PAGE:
Here at Chez Belm we celebrate Aftersgiving: the weekend after Thanksgiving weekend. Since we travel to visit family most years, we were routinely denied the joys of turkey leftovers until I hit on the idea of ordering a farm-raised turkey to cook upon our return.

Roasting a whole turkey requires a lot of time and oven management, especially if you have a lot of sides to serve as well. I had decided to cut down on the cooking time by spatchcocking the bird, but a friend suggested a different method: smoke the breast and confit the legs. Smoking and confiting for the same meal? That’s right up my fun alley.

I began three days before mealtime by separating the legs from the breast. I prepared a cure with salt, brown sugar, thyme, bay leaves, and sage, and rubbed it all over the legs.

I also heavily salted the breast instead of brining it, which intensified the flavor without making the meat soggy.

After 24 hours, I rinsed the cure off the legs and vacuum sealed them with some duck fat and butter. They cooked sous vide for 18 hours at 73 °C.

While the legs cooked, I smoked the breast with cherry wood for about eight hours, until not quite fully cooked. You can see the result at the top of the post. Once the breast had cooled, I carefully removed the skin.

I sandwiched the skin between two sheet pans and added some weight to flatten it out.

I removed each breast half and vacuum sealed them with more butter. They sat in the fridge until about two hours before serving time, when they were dunked into the same water bath as the legs.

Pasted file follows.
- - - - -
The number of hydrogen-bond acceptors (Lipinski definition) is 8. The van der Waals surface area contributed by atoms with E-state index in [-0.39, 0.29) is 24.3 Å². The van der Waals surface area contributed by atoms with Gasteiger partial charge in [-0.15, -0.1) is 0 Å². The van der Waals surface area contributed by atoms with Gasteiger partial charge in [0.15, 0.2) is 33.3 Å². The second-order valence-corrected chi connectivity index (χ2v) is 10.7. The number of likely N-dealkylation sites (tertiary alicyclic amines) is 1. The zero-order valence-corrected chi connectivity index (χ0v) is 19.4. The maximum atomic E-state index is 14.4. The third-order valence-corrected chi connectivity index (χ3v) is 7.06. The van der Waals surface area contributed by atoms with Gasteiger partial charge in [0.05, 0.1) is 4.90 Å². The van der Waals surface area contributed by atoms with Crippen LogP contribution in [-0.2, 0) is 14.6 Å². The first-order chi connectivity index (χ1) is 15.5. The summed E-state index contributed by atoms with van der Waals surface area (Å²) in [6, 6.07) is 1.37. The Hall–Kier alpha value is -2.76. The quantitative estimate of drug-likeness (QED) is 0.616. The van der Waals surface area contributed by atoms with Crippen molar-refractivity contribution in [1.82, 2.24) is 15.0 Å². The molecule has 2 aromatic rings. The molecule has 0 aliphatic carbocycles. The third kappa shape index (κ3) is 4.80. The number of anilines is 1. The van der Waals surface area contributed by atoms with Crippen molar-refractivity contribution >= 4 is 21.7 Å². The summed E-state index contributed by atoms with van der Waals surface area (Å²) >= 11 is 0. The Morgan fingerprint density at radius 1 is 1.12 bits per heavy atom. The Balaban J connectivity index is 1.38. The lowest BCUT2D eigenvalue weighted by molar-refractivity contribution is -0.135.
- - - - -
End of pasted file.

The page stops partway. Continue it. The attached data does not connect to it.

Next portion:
I broke down the rest of the carcass.

After an overnight simmer in the stockpot I wound up with five quarts of smoked turkey stock. (I just used a quart as the base for red beans and rice.)

Before serving I crisped the legs in a hot pan, removed the bones, sliced the breast, and crisped the skin in a still-hot oven. I don’t have any final plate photos – there’s not much subtlety in a heaping plate of Aftersgiving goodness – but here’s the meat ready to be served:

I made gravy using a roux made from the rendered leg confit fat and some plain turkey stock from the Deep Storage Facility.

The other sides were buttermilk mashed potatoes,

roasted brussels sprouts with shallots and balsamic vinegar,

and cornbread sausage stuffing made with home made cornbread (a recipe I was testing for America’s Test Kitchen).

This was the best-cooked turkey I’ve made to date. The breast was moist and subtly smoky, but the leg confit was the big hit of the meal. I’m considering buying more leg and thigh sections to confit along with my annual winter duck prep.We also wiped out the skin, which turned out like turkey chicharrones.

Of course, no Aftersgiving feast would be complete without pie, so I served brownie pie with cereal milk ice cream, hot fudge, graham and chocolate crumbs, and a shot of cereal milk.

Next year we get to stay home for Thanksgiving, but I think we’ll still celebrate Aftersgiving. You can never have too much turkey.


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2 Responses to Aftersgiving

  1. SWAIN says:

    Wow….I guess I’ve done this turkey method for a while and it does seem complicated when I’m cooking but that is a heck of a lot of steps that I’ve never detailed in my head. I encourage others to try one or more of the steps as this meal is good any time of the year. Just covering chicken, duck, or turkey legs and thighs in a deep pan of olive oil, garlic, herbs of choice, and cooking in the oven @ 225 is amazing. Simple and keeps for a long while in the fridge if covered in the cooking oil.

    Great post Dave!


    • David says:

      It didn’t seem complicated to me, in fact it was much more laid back than the usual oven shuffling that goes on when you roast a whole turkey.

      Everyone should try the leg confit.

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